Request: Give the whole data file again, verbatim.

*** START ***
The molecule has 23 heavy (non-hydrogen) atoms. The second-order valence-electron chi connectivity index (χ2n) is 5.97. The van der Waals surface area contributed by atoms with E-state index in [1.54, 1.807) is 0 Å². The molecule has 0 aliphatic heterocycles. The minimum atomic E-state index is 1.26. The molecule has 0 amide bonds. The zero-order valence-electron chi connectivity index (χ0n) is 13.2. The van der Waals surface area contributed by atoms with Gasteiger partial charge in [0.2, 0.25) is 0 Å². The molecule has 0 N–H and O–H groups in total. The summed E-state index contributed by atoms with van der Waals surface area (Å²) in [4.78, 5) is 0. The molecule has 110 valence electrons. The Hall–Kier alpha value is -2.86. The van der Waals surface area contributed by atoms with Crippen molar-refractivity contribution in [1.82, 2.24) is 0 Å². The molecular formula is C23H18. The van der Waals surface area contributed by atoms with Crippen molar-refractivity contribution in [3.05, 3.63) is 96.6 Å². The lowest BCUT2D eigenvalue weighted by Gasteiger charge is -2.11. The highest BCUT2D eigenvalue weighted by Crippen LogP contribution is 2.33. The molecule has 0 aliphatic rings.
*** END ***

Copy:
The molecule has 23 heavy (non-hydrogen) atoms. The second-order valence-electron chi connectivity index (χ2n) is 5.97. The van der Waals surface area contributed by atoms with E-state index in [1.54, 1.807) is 0 Å². The molecule has 0 aliphatic heterocycles. The minimum atomic E-state index is 1.26. The molecule has 0 amide bonds. The zero-order valence-electron chi connectivity index (χ0n) is 13.2. The van der Waals surface area contributed by atoms with Gasteiger partial charge in [0.2, 0.25) is 0 Å². The molecule has 0 N–H and O–H groups in total. The summed E-state index contributed by atoms with van der Waals surface area (Å²) in [4.78, 5) is 0. The molecule has 110 valence electrons. The Hall–Kier alpha value is -2.86. The van der Waals surface area contributed by atoms with Crippen molar-refractivity contribution in [1.82, 2.24) is 0 Å². The molecular formula is C23H18. The van der Waals surface area contributed by atoms with Crippen molar-refractivity contribution in [3.05, 3.63) is 96.6 Å². The lowest BCUT2D eigenvalue weighted by Gasteiger charge is -2.11. The highest BCUT2D eigenvalue weighted by Crippen LogP contribution is 2.33. The molecule has 0 aliphatic rings.